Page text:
Treating depression with the help of therapy, especially cognitive one, does not have severe adverse effects. It is proved to have an immense influence on the patient condition and enhance the possibility of positive outcomes. The religious cognitive-emotional therapy uses the patient’s beliefs to decrease the symptoms of the disorder (Rajaei, 2010). Men are said to gain more benefit from the religious practices than women. However, it is the only difference, and the therapy helps to overcome problems and deal with depression (Cirakoglu et al., 2003). As cognitive therapies do not include any drastic measures, they have no negative influence on the patient’s health. The only side effect that we can see is the possible appearance of issues due to the treatment termination. It is hard for people who got used to receiving therapy stop doing it. Thus, they need some time for adaptation. Still, this cannot be compared to the disadvantages of medicaments.

The Process of Treatment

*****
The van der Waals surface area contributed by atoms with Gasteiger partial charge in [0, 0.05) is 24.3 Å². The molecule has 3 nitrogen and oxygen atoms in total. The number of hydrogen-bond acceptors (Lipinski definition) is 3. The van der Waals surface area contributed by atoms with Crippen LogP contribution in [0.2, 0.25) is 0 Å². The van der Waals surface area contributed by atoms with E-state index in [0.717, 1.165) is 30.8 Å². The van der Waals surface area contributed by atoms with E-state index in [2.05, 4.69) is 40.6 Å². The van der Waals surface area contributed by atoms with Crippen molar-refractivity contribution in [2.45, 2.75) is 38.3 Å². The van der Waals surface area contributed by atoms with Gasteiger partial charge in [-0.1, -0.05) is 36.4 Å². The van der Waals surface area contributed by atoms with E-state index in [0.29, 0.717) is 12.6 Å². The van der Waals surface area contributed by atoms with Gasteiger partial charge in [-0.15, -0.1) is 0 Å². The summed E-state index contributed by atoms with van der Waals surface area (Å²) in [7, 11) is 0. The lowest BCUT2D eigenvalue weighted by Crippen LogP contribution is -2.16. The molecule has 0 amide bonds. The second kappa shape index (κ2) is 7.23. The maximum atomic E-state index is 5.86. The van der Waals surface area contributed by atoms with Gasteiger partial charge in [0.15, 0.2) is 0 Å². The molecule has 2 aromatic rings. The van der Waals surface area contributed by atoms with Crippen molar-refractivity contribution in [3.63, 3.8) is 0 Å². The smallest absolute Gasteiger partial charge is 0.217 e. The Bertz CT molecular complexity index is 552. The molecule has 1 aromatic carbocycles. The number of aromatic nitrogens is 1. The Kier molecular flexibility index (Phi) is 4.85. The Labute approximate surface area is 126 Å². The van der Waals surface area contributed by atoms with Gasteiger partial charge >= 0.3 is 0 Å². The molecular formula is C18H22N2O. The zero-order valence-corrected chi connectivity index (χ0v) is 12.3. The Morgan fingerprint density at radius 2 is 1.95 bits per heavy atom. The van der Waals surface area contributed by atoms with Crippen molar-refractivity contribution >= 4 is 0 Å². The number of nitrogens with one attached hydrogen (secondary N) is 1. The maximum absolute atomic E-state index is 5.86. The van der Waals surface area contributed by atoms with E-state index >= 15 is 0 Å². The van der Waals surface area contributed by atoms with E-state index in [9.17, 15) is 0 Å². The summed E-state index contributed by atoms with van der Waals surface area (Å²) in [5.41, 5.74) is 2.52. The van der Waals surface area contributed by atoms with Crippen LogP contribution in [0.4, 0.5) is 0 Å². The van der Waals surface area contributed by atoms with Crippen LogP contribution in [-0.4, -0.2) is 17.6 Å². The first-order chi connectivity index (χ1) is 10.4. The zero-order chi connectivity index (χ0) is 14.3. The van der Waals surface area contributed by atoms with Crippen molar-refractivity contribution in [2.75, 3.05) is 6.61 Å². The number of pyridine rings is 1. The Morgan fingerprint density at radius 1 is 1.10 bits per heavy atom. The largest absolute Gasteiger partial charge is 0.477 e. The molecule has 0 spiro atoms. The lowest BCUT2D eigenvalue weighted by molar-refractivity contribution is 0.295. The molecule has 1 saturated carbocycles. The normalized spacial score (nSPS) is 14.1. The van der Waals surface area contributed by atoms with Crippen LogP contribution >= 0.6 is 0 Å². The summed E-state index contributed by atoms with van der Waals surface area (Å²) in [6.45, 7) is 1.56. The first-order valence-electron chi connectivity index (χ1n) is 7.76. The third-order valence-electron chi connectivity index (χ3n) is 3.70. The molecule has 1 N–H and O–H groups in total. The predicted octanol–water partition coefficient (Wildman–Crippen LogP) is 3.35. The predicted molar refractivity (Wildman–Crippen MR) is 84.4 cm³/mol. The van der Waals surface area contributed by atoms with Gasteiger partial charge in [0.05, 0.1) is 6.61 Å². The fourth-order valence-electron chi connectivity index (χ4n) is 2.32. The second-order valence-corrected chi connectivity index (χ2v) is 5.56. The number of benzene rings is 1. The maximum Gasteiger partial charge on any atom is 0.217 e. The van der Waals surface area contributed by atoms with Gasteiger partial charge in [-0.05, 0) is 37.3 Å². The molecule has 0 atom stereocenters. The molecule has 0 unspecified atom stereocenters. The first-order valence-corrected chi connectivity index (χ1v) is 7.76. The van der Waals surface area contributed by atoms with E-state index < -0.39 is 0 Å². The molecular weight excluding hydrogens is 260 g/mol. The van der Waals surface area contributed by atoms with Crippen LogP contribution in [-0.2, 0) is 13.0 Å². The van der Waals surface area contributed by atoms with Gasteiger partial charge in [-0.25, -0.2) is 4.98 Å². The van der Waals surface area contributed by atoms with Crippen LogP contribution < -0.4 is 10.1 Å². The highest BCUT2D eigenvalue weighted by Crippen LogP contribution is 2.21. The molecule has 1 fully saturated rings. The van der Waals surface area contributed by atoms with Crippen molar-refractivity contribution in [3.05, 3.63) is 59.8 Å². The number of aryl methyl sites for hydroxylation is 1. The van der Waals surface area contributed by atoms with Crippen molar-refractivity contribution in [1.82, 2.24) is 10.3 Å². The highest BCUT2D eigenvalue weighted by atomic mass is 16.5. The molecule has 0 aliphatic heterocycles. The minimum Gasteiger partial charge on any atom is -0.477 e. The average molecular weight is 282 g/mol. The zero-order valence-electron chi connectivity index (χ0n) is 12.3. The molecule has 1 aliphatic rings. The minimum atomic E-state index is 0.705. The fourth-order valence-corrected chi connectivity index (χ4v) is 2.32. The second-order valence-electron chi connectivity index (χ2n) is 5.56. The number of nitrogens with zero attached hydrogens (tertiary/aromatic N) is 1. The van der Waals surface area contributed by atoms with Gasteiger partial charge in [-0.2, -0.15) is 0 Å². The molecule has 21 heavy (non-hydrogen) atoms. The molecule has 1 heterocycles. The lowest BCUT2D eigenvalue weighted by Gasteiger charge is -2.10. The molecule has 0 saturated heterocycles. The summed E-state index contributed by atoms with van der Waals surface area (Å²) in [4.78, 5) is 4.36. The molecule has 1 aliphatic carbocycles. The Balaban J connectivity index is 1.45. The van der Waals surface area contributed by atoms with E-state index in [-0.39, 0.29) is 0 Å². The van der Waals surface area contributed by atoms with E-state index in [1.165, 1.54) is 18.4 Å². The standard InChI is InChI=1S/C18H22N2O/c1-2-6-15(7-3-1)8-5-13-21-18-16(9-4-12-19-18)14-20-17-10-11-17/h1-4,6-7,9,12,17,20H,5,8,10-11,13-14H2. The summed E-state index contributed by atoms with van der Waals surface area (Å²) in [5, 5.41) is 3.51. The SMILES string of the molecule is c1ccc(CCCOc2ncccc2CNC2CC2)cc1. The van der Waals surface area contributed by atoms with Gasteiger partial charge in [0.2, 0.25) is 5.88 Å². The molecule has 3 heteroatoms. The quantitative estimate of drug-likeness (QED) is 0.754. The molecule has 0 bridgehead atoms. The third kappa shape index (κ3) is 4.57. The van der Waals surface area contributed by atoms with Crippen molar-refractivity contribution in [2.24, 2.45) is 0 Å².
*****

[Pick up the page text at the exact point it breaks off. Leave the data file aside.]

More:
While receiving treatment people communicate, and this helps them to overcome the disorder, but while taking medications, individuals continue to live as they used to. They stay lonely and feel neglected. Cognitive behavior therapy includes the consultations with the therapist (Kuyken, Dalgleish, & Holden, 2007). After the first few meetings, it will be decided whether the patient needs long-term treatment or not and whether it is better to have face-to-face consultations or group ones (Khalid-Khan & Roberts, 2011). The process of receiving therapy can be compared with a conversation. People are to interact with each other to understand their own problems, evaluate the problems of others and draw conclusions. Even though negative emotions can occur during the session, it is likely to end with the feelings of acceptance and relief. The patient is encouraged to keep a diary, which will help one to understand and reconsider what has happened in the past and what kind of reaction followed the event. The therapist assists in altering bad thoughts. He/she recommends several practices that are meant to change unhelpful ideas and behavior. Thus, the patient changes one’s lifestyle, which tends to influence the worldview. This person utilizes new concepts and finds reasons to become happy.